that five thousand or six thousand armed men were approaching Paris; sedition and looting were to be feared, but if Parlement would register the edict the danger would be averted. Throckmorton's dispatch of March 6 said that Paris was "more like a place besieged than . . . a merchant city."[42]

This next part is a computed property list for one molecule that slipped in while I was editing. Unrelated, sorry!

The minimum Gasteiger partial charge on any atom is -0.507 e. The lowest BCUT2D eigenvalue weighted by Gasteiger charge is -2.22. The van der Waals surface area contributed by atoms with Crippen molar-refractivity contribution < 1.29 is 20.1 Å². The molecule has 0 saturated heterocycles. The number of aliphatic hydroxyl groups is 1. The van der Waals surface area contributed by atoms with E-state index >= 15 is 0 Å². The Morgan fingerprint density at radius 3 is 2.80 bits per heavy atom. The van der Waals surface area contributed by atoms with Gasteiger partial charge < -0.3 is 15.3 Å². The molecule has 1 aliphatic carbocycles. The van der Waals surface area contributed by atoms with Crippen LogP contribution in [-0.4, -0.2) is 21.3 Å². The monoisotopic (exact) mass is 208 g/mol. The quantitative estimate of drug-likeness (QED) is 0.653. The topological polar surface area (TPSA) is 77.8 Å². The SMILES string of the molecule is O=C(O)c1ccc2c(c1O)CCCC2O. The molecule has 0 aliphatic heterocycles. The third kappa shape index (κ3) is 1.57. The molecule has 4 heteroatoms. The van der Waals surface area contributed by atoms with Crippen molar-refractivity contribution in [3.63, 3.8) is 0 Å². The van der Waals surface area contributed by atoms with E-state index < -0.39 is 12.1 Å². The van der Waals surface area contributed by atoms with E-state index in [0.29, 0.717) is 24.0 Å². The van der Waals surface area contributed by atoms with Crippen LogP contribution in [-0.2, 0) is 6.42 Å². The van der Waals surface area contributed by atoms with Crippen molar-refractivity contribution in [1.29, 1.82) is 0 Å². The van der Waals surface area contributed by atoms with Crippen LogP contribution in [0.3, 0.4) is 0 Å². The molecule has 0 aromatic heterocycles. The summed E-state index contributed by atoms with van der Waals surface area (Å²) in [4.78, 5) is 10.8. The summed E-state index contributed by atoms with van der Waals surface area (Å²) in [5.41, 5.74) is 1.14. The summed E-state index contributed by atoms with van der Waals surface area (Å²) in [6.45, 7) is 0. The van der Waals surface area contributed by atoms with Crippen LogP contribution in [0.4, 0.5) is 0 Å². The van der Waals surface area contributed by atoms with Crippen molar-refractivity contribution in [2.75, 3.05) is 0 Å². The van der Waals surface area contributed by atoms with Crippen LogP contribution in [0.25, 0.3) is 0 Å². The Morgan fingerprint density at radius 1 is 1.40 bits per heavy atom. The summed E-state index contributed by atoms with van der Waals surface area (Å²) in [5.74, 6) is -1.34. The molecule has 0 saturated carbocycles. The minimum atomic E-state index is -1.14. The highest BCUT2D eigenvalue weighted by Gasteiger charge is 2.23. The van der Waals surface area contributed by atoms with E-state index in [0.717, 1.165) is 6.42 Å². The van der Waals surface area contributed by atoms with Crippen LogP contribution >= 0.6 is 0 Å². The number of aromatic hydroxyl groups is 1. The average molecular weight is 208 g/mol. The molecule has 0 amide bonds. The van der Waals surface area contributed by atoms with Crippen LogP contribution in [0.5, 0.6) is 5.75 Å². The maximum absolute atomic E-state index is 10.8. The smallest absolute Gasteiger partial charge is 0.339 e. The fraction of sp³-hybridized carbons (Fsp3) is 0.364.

Such was the atmosphere of the city as Parlement began its final debate, in which all members were allowed to speak and vote, although the ultras had tried to exclude those who had participated in the assembly at St-Germain. The capitulation was led by the gens du roi , ironically, since they, especially procureur général Gilles Bourdin had led the opposition in previous sessions. But now avocat général Du Mesnil announced that the gens du roi were of the opinion that "verification of the edict was the most opportune means presently available to appease sedition," that refusal might make things worse, that it was only provisional and could be changed later. The clinching argument was that since the safety of the kingdom seemed to depend on publication, it was expedient to obey the king's command, especially in view of his assurance that he would not change his religion.[43] On March 5, it was decided that the edict would be registered the next day. Five members absented themselves, three of the commissioners (Brulart, Regnard, and Prévost), as did the two ultra présidents, Le Maistre and Saint-André, again on grounds of ill health. Canon Brulart calls them "gens de bien, voiants la force qu'on faisait à la justice . . . ne voulant consentir à un si meschant édit, contre leurs consciences."[44]